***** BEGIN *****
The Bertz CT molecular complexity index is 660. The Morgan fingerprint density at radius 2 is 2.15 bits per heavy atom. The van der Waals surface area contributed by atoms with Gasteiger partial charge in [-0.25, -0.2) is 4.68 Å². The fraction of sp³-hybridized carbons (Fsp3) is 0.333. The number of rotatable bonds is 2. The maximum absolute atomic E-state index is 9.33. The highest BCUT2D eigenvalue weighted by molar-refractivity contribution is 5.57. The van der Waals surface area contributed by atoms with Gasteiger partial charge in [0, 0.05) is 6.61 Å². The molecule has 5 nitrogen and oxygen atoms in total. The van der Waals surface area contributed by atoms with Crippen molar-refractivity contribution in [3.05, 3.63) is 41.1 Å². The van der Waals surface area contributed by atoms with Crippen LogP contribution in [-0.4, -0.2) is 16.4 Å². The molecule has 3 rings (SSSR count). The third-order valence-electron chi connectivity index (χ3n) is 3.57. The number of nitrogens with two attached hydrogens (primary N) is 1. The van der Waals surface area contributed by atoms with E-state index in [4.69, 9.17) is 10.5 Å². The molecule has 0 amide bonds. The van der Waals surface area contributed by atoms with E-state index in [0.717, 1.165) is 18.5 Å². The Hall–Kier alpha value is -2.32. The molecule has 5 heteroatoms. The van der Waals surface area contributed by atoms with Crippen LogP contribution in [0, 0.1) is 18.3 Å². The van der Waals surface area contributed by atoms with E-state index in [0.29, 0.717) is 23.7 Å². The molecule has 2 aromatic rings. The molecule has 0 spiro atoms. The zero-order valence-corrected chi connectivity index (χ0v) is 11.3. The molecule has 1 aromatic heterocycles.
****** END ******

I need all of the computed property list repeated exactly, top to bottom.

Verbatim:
The Bertz CT molecular complexity index is 660. The Morgan fingerprint density at radius 2 is 2.15 bits per heavy atom. The van der Waals surface area contributed by atoms with Gasteiger partial charge in [-0.25, -0.2) is 4.68 Å². The fraction of sp³-hybridized carbons (Fsp3) is 0.333. The number of rotatable bonds is 2. The maximum absolute atomic E-state index is 9.33. The highest BCUT2D eigenvalue weighted by molar-refractivity contribution is 5.57. The van der Waals surface area contributed by atoms with Gasteiger partial charge in [0, 0.05) is 6.61 Å². The molecule has 5 nitrogen and oxygen atoms in total. The van der Waals surface area contributed by atoms with Crippen molar-refractivity contribution in [3.05, 3.63) is 41.1 Å². The van der Waals surface area contributed by atoms with Crippen LogP contribution in [-0.4, -0.2) is 16.4 Å². The molecule has 3 rings (SSSR count). The third-order valence-electron chi connectivity index (χ3n) is 3.57. The number of nitrogens with two attached hydrogens (primary N) is 1. The van der Waals surface area contributed by atoms with E-state index in [4.69, 9.17) is 10.5 Å². The molecule has 0 amide bonds. The van der Waals surface area contributed by atoms with E-state index in [0.717, 1.165) is 18.5 Å². The Hall–Kier alpha value is -2.32. The molecule has 5 heteroatoms. The van der Waals surface area contributed by atoms with Crippen LogP contribution in [0, 0.1) is 18.3 Å². The van der Waals surface area contributed by atoms with E-state index in [0.29, 0.717) is 23.7 Å². The molecule has 2 aromatic rings. The molecule has 0 spiro atoms. The zero-order valence-corrected chi connectivity index (χ0v) is 11.3. The molecule has 1 aromatic heterocycles.